By Jeannie Johng-Nishikawa
My 12-year-old daughter Victoria plays the violin and often needs me to buy her new strings. With her winter concert approaching, I knew I’d be making a trip to Watermelon Music in downtown Davis. I wanted the errand to go as quickly as possible. It was a freezing day and because I couldn’t find parking nearby, the children and I had a cold walk ahead of us.
Homeless people gather in that area of downtown, and it staggers me. Not because I don’t like homeless people. It staggers me because I want desperately to help people who are in desperate situations. But there isn’t a clear solution to homelessness. Homelessness is a problem too complex to be solved by kindness or money alone. I usually give whatever cash I have on hand and walk away quickly. I often feel embarrassed or ashamed I couldn’t do more.
That morning there was a homeless woman seated against the wall near the bank. She had a sign placed in front of her asking for help. I had Victoria and my 8-year-old son Thomas with me, and I wanted to usher them quickly past her. I gave her a $5 bill, but I did what I could not to make eye contact.
In Watermelon Music, we bought new strings for Victoria and asked Mika, a specialist, to string them for her. As Mika was stringing the violin, Thomas asked for a quarter for the gumball machine. I gave Thomas my last quarter and turned back to the counter. Then Mika noticed that the gumball machine had jammed and Thomas had lost his quarter. She gave him a quarter from her pocket and told him to try again. Though I didn’t see Thomas chewing gum, I figured he’d been able to get his gumball and was saving it.
After Mika finished, we left the store and planned to walk to our car as briskly as possible. I’d already forgotten the homeless woman sitting there from earlier. I tried to push the kids along, but I noticed Thomas had stopped right in front of the woman and was giving her something from his pocket. He placed it right in front of her feet.
I felt nervous that Thomas was bothering her, or even worse that me might try to take some of her change. But to my surprise, what he’d offered to her was the quarter he’d saved.
My daughter and I were shocked. We’d never seen Thomas interact with a stranger like that before. Some bystanders had even stopped to watch.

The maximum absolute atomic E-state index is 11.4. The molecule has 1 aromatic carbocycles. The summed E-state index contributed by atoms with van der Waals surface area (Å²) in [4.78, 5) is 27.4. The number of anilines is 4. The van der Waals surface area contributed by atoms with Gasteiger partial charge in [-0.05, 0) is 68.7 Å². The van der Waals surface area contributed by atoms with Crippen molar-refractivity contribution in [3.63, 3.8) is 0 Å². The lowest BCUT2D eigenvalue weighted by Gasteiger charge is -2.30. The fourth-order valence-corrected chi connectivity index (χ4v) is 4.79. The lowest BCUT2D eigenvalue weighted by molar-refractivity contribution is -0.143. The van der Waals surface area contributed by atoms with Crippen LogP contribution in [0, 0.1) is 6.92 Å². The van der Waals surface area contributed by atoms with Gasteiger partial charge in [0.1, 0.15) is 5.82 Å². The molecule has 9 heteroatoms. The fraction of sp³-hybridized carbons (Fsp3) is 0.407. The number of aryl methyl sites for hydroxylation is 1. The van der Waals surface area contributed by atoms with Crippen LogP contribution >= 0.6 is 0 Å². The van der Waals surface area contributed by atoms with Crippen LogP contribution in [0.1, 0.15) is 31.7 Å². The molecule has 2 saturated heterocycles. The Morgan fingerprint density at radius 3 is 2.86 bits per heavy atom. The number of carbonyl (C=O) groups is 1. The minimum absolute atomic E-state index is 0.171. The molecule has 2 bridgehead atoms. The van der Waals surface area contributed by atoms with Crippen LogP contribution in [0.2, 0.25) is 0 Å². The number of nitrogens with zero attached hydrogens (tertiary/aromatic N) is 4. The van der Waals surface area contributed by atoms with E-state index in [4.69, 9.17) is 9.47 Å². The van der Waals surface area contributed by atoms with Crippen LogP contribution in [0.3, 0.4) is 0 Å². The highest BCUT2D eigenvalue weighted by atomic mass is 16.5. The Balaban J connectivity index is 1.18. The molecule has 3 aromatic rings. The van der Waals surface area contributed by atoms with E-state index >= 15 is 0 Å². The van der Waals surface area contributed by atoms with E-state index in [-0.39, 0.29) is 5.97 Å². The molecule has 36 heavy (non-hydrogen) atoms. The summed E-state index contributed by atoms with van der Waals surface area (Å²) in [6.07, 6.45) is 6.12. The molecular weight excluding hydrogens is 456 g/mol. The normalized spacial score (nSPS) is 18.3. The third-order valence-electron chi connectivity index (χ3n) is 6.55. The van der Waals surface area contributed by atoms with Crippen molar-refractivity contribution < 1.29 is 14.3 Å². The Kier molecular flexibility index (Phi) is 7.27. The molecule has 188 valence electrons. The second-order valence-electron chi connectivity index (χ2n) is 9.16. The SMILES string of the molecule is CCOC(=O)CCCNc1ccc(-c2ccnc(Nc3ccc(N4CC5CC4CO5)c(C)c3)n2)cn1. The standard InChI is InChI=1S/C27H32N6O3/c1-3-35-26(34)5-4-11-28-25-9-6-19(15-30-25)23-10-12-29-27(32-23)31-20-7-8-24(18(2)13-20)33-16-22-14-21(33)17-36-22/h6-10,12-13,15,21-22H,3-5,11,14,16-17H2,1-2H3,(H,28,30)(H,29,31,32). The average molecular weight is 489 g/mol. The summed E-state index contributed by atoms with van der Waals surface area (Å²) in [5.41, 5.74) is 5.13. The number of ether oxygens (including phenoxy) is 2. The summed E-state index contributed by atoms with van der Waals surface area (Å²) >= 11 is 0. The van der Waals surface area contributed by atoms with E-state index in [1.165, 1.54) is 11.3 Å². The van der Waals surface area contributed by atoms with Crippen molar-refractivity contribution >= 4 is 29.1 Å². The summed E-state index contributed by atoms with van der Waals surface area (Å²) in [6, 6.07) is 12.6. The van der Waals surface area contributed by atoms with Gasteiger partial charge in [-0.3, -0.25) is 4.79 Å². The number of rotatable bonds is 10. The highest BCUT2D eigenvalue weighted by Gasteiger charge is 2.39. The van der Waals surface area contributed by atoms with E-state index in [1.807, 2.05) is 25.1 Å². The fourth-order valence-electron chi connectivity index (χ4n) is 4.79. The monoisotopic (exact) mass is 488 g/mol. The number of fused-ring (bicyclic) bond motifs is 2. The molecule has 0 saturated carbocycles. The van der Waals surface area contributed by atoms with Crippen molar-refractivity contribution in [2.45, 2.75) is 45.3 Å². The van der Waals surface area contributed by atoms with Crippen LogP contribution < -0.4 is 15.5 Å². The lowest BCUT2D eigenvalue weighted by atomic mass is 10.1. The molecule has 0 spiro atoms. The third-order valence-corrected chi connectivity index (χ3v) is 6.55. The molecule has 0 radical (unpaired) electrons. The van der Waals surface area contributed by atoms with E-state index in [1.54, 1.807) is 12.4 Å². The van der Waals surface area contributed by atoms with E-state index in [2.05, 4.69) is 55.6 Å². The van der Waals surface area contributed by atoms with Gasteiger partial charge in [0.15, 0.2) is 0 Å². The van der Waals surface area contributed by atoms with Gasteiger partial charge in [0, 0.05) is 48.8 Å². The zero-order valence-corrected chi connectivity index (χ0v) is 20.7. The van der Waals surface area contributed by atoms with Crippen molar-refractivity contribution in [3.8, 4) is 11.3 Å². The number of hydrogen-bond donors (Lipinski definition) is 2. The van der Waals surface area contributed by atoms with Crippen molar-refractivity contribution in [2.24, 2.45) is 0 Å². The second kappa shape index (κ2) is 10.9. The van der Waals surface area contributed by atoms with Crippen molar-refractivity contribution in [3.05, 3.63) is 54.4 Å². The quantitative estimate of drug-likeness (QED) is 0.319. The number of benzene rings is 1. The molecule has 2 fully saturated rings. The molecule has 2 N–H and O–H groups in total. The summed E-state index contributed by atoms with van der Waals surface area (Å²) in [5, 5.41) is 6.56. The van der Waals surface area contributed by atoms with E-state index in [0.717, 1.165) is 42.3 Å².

The homeless woman picked up Thomas’s quarter and said, “Thank you. Your quarter is worth more to me than the $5 your mother gave me, because it came from your heart.” As we walked away, I saw the homeless woman had tears in her eyes.
Later I asked Thomas why he had given the woman his only quarter. He said, “I wanted to give her something, but I didn’t know how or what to do, so I just gave her my quarter because that was all I had.”
That was when I felt a rush of joy in my heart. My son Thomas has autism, and at times he has trouble processing complex social situations. He is a loving, compassionate son, but it wasn’t until that day that I’d considered the empathy he felt for homeless people, or other people he’d seen suffering in public. All those situations that I tried to shield him from.
Thomas taught me so much that day. He taught me not to be afraid of suffering, whether it is my own suffering or someone else’s. He taught me to pause in the presence of someone who is in need. And most of all, he showed me that compassion overrides all borders for what we construct as “normal” or “disabled.”
It is possible to model compassion for others, but it is impossible to make their hearts do something they are unwilling to do. Victoria and I witnessed Thomas’ honest act of generosity and compassion. It means something that I couldn’t have predicted it — it came only from him.
— Jeannie Johng-Nishikawa is a Davis resident. Thomas is a student at Birch Lane Elementary School.